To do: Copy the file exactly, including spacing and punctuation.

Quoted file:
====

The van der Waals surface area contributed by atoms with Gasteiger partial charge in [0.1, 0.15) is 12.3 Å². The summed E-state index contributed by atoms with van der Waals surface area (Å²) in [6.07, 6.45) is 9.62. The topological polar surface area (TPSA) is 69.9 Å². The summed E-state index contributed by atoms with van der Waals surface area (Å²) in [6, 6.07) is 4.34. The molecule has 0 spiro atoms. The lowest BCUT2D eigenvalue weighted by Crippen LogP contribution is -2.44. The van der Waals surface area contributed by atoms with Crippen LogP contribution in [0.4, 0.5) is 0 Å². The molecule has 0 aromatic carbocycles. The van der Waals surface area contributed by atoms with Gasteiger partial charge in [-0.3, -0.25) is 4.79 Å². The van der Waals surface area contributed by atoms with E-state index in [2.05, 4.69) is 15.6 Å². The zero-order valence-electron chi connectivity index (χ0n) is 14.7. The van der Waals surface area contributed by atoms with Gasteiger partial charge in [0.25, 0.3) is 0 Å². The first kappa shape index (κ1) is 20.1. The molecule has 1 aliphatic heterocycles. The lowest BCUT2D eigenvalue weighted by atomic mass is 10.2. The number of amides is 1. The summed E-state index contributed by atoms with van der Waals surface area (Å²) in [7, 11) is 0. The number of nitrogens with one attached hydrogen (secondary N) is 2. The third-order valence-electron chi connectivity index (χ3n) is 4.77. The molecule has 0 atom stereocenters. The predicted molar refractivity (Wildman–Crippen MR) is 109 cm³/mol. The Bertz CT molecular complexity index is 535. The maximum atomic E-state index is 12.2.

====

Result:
The van der Waals surface area contributed by atoms with Gasteiger partial charge in [0.1, 0.15) is 12.3 Å². The summed E-state index contributed by atoms with van der Waals surface area (Å²) in [6.07, 6.45) is 9.62. The topological polar surface area (TPSA) is 69.9 Å². The summed E-state index contributed by atoms with van der Waals surface area (Å²) in [6, 6.07) is 4.34. The molecule has 0 spiro atoms. The lowest BCUT2D eigenvalue weighted by Crippen LogP contribution is -2.44. The van der Waals surface area contributed by atoms with Crippen LogP contribution in [0.4, 0.5) is 0 Å². The molecule has 0 aromatic carbocycles. The van der Waals surface area contributed by atoms with Gasteiger partial charge in [-0.3, -0.25) is 4.79 Å². The van der Waals surface area contributed by atoms with E-state index in [2.05, 4.69) is 15.6 Å². The zero-order valence-electron chi connectivity index (χ0n) is 14.7. The van der Waals surface area contributed by atoms with Gasteiger partial charge in [0.25, 0.3) is 0 Å². The first kappa shape index (κ1) is 20.1. The molecule has 1 aliphatic heterocycles. The lowest BCUT2D eigenvalue weighted by atomic mass is 10.2. The number of amides is 1. The summed E-state index contributed by atoms with van der Waals surface area (Å²) in [7, 11) is 0. The number of nitrogens with one attached hydrogen (secondary N) is 2. The third-order valence-electron chi connectivity index (χ3n) is 4.77. The molecule has 0 atom stereocenters. The predicted molar refractivity (Wildman–Crippen MR) is 109 cm³/mol. The Bertz CT molecular complexity index is 535. The maximum atomic E-state index is 12.2.